Diversity officer loses job for criticizing anti-Semitic attacks on Jews

July 7, 2021 • 10:00 am

When the “Black Lives Matter” slogan was coopted for other purposes—like the “Blue Lives Matter” slogan lauding police or the “All Lives Matter” slogan meant to denigrate its model—the mimic phrases were rightly condemned as “whataboutery.”  By using the original words, the other slogans subtly mocked or even repudiated the slogan—and thus the goal—of Black Lives Matter.

This goes for other forms of ideological and moral statements. When one condemns, for example, attacks on Asians, as happened during and after the Florida Spa massacre (not definitely targeted at Asians) and during the pandemic, you should defend the rights of Asians to live in America without fear, and should condemn attacks on Asians motivated by bigotry. To lump in all other minorities at the same time dilutes the solidarity one expresses with a beleaguered group, and thus what solace the group can take. (If you want to condemn all bigotry, then just say that, but it confers more love to defend a specific group under attack rather than just saying, “Can’t we just love one another?”)

This holds for all beleaguered minorities except one. And you know which one that is: the Jews. Although they’re the most frequent victims of hate crimes in the U.S. on a per capita basis, Jews though a tiny minority, are not considered minorities and are not considered oppressed—despite the data I just gave and the increasing tendency of the American Left to tilt towards anti-Israel sentiments and, indeed, anti-Semitic movements like BDS. Lest you fault me for going off on anti-Semitism again, be aware that this is one of the biggest hypocrisies of the Western Left, right up there with the Left’s failure to defend the rights of gays and women that are regularly abrogated in Arab countries. After all, Arabs are considered people of color and Jews are honorary white people.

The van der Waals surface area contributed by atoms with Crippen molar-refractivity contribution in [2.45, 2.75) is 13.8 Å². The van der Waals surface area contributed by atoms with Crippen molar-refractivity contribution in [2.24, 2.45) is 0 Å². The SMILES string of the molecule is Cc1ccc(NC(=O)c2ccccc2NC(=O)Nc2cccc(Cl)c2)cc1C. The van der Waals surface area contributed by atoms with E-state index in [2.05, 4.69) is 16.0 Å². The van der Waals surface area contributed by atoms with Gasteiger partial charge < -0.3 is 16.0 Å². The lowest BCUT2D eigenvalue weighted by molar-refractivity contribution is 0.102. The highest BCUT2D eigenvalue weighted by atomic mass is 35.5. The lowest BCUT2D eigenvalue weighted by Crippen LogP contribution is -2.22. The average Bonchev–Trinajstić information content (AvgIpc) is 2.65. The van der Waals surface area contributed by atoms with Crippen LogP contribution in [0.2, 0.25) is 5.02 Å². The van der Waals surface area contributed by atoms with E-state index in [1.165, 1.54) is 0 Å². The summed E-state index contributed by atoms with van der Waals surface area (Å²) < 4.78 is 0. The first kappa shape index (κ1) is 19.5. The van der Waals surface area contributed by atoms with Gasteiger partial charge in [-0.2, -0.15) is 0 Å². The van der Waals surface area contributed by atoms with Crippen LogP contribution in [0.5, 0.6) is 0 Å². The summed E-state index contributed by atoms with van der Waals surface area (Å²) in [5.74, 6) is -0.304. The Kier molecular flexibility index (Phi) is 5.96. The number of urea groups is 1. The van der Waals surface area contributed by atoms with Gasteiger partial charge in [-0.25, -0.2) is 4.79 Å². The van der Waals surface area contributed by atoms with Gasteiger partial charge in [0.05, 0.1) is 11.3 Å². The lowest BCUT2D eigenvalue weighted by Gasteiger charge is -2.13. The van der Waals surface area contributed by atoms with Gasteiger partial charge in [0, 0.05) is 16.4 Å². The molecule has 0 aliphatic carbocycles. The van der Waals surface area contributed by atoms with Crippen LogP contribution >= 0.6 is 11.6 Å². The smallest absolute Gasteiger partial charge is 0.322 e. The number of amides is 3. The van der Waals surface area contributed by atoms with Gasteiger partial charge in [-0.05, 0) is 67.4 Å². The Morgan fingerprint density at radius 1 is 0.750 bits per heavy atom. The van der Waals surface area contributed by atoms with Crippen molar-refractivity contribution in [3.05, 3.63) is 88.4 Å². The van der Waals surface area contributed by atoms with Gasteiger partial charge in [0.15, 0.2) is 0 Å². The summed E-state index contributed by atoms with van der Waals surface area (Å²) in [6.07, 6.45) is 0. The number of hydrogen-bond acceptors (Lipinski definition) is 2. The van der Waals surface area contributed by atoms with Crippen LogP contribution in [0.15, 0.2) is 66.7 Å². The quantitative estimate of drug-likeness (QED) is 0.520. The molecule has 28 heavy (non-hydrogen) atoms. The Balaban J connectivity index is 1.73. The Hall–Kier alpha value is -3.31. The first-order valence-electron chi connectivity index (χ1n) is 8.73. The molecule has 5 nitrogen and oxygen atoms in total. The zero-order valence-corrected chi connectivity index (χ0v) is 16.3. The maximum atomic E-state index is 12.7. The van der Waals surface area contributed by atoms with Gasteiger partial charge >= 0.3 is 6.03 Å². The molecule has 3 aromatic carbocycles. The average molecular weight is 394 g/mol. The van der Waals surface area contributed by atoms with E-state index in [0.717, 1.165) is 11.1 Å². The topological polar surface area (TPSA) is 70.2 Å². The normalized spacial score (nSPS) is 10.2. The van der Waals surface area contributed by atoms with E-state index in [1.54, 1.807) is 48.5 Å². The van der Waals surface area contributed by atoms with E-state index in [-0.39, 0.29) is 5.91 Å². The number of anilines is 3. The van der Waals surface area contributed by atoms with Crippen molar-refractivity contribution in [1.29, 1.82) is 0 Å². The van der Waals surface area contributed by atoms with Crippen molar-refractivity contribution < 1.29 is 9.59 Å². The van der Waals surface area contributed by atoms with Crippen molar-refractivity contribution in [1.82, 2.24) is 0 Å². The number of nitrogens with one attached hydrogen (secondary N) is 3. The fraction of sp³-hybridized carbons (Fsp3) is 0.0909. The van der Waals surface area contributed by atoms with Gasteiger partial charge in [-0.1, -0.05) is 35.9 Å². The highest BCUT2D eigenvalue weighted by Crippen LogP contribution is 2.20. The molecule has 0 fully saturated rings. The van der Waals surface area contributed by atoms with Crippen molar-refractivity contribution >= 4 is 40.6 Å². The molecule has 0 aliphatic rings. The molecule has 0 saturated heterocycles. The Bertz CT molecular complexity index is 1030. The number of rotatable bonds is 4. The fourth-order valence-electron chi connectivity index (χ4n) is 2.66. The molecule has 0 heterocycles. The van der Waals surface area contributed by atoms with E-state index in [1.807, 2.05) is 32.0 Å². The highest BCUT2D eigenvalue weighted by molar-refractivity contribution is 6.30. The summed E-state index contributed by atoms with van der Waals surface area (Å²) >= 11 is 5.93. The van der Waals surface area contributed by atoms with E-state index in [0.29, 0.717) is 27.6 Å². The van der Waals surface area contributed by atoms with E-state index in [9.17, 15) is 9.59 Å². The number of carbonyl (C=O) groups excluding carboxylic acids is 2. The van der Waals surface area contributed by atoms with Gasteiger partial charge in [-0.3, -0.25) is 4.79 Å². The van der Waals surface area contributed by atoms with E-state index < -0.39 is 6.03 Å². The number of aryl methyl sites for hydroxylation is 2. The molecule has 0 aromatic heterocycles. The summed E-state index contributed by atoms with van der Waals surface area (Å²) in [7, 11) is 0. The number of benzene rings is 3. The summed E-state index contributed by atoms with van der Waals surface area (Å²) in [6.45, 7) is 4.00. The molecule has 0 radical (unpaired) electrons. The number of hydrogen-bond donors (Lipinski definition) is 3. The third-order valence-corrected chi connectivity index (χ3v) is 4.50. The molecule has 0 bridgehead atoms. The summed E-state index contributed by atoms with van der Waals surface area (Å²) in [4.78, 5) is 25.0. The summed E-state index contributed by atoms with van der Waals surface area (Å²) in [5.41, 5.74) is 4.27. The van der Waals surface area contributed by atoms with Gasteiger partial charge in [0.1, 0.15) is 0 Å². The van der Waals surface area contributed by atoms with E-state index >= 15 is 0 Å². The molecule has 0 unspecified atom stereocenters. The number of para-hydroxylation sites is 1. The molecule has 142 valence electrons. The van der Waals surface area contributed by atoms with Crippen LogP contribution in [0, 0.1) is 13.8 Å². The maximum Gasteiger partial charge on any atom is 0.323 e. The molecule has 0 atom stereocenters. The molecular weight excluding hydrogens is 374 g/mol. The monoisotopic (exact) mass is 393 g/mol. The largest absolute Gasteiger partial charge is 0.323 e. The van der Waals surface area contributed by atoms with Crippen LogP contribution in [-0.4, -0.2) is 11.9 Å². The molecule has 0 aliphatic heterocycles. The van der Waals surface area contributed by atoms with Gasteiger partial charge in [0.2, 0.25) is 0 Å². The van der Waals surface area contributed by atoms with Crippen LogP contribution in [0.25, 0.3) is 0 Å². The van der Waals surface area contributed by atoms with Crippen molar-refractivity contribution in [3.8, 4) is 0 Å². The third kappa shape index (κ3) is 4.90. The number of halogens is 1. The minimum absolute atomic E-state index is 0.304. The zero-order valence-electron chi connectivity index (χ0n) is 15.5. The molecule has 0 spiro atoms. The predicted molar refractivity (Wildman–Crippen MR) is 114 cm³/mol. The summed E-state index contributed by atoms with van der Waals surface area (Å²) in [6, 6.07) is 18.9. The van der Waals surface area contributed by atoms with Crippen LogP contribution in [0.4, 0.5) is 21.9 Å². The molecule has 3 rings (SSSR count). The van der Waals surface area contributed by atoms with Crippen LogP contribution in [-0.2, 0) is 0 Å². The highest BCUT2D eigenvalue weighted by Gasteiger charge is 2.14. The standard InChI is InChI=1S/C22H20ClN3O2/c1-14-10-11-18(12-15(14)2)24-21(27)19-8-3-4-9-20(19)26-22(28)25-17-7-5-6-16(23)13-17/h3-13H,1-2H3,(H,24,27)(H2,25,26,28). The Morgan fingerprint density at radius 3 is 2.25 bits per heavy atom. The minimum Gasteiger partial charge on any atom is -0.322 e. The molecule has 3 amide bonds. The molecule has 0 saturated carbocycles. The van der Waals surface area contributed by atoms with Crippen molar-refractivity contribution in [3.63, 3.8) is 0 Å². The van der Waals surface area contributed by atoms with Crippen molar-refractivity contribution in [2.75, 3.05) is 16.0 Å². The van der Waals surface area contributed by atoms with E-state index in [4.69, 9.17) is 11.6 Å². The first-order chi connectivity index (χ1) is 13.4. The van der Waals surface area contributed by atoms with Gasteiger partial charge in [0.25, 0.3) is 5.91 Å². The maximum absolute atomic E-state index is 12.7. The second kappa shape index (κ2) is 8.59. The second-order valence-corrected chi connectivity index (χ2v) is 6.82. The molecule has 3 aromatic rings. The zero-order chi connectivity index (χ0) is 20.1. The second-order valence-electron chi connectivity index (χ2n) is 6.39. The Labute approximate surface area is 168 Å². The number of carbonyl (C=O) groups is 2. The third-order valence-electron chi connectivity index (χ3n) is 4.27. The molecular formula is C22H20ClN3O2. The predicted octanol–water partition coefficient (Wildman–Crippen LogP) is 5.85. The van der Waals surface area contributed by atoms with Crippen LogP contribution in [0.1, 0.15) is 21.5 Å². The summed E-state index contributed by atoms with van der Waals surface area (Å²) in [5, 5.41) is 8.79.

So, when you hear someone denigrate anti-Semitic attacks, you’ll often hear, right alongside it, denigration of “Islamophobia”. This whataboutery is, I think, almost unique to Jews. You cannot condemn attacks on Jews without condemning attacks on Muslims at the same time. It’s like saying “Black Lives Matter—and so do Asian ones.” It’s not simply an American attempt to be fair, but expresses the uniquely unhappy position of Jews in this world.

At any rate, the failure to include Muslims when condemning anti-Semitism just cost April Powers her job as the Society for Children’s Book Writers and Editors’ (SCBWI) first “Chief Equity and Inclusion Officer”. All she did was issue a statement condemning anti-Semitism. Her mistake was not only to issue that statement without mentioning “Islamophobia”, but also to defend what she did on Facebook. For that she was fired. The irony is that April Powers is not only Jewish, but black.

This ridiculous situation, so common in Young Adult Fiction—I nominate that field, along with the Knitting Community,  as the Wokest area of endeavor in America—is described on Bari Weiss’s site in a nice piece by Kat Rosenfield. You can read it for free by clicking on the screenshot below.

Here’s April Powers, the once Chief Equity and Inclusion officer, hired last year

Below: Rosenfield’s description of the SCBWI. I’ve followed their shenanigans over the years, and they seem to me nothing more than a group of sanctimonious Pecksniffs whose purpose is to ensure that no young adult literature is published that doesn’t conform to their ideological views. They are, pure and simple, a bunch of odious censors.